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Everything about the Siberian Iris

Siberian iris

Common Name: Siberian iris

Latin Name: Iris sibirica

Family: Iridaceae

Plant Time: Spring or late summer

Mature Size: 3–4 ft. tall, 2–3 ft. wide

Sun Preference: Full, partial

Soil Preference: Moist, well-drained, Acidic or Neutral

Bloom Time: Spring, summer

Flower Color: blue, purple, white, yellow, red, pink

Native Area: Asia, Europe

Toxicity: Toxic to humans & pets

Growth Rate: -

Wildlife Value: -

Table of Contents

The Siberian iris (Iris siberica) is a hardy, easy-to-grow perennial that is native to the cold marshlands of Russia and to Northern Asia. It is known for its tall, lush foliage and beautiful, showy flowers that bloom in shades of blue, violet, pink, and white. Siberian iris plants are popular among gardeners for their long-lasting blooms and ability to thrive in various growing conditions.

These perennials are low maintenance (just like Jelly Bean plants) and require little care, making them a popular choice for novice and experienced gardeners.

Most popular Siberian Iris varieties:

  • Butter and Sugar
  • Blueberry Fair
  • Caesar’s Brother
  • Cape Cod Boys
  • Snow Queen


If you live in a sunny location, the Siberian Iris is not very hard to grow and care for. Here are the top things you need to pay attention:

  • Soil: To ensure the best growth and blooms, you need to plant your Siberian iris in slightly acidic to neutral soil with a pH range of 6.5 to 7.0. Also, they do not like their soil dry, but never let them sit in water for long. A layer of mulch helps maintain soil moisture and prevents frost heaving in winter.
  • Water: Siberian iris requires light, and regular watering. During spring and early summer, it should receive 1 inch of water per week, and later in the summer, every other week watering is enough.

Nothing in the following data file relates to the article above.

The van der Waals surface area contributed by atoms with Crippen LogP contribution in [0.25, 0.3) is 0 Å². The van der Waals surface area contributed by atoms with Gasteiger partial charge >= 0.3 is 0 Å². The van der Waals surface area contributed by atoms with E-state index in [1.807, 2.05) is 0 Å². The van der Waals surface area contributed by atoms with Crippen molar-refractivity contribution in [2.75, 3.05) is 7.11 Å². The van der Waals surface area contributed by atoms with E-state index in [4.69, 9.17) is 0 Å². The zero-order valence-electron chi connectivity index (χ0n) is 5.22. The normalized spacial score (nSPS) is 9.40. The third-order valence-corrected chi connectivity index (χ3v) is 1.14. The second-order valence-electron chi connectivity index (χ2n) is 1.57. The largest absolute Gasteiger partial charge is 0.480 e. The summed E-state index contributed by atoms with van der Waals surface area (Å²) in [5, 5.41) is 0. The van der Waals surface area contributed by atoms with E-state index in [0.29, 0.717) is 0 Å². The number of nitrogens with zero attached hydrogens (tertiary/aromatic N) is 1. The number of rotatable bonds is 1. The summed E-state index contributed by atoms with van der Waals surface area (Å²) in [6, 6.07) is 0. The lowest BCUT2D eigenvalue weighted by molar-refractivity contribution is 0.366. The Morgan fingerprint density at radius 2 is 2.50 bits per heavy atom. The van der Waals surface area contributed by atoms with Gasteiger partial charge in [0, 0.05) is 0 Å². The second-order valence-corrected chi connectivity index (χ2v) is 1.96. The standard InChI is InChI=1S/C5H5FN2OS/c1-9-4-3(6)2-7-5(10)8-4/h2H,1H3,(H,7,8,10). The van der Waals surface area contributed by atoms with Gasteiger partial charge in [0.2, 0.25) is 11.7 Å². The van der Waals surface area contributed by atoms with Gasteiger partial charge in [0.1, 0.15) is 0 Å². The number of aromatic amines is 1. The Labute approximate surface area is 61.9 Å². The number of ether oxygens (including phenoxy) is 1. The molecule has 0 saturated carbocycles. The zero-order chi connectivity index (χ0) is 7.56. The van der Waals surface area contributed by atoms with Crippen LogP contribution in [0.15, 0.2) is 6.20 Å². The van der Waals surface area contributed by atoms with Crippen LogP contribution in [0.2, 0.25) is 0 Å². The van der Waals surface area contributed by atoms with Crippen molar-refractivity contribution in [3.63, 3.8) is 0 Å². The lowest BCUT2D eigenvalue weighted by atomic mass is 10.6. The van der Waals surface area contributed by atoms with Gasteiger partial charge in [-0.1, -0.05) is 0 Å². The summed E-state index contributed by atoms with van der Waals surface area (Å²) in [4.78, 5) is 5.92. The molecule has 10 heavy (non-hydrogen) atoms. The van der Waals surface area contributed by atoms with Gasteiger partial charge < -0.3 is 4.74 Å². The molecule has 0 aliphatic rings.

• Temperature: Siberian iris is hardy in USDA zones 3 to 8 and can tolerate both dry and humid atmospheric conditions.
  • Light: Siberian iris does well in full sun in cooler areas, but prefers partial shade in warmer climates, with adequate moisture. Too much shade may lead to reduced flowering, so pay attention to that.


Siberian iris is propagated mostly by dividing the rhizomatous roots, which can be dense and fibrous. You should divide when the center of the crown becomes woody, either in fall in warmer regions or spring in northern climates.

  1. To divide, loosen the rhizomes, prune foliage to 6-8 inches,
  2. cut away divisions with 2 tufts of foliage
  3. plant each division 1-2 feet apart
  4. keep moist for 6-8 weeks.


To maintain their health, carefully prune them by deadheading faded blossoms and cutting them where they connect to the stems. After the blooming season, trim all bloom stalks just above the crowns and remove the remaining foliage in autumn. Remember to provide well-draining soil and avoid high-nitrogen fertilizers. With these tips, your Siberian irises will flourish and charm your garden.

Common Pests

Frequently Asked Questions

How long does Siberian iris live?

Siberian iris plants have a pretty long lifespan but will eventually show a decline in performance if they are not divided every 3 to 5 years.

Is Siberian Iris toxic to cats?

Yes, the Siberian Iris plant is toxic to humans, cats, and dogs.

Is there a better type of iris for warmer climates?

Gardeners in warmer climates (USDA Zone 9) may have limited success with Siberian and bearded iris. Still, they can try growing fringed iris, Dalmation iris, white flag iris, or the hybrid ‘Pacific Coast’ Iris.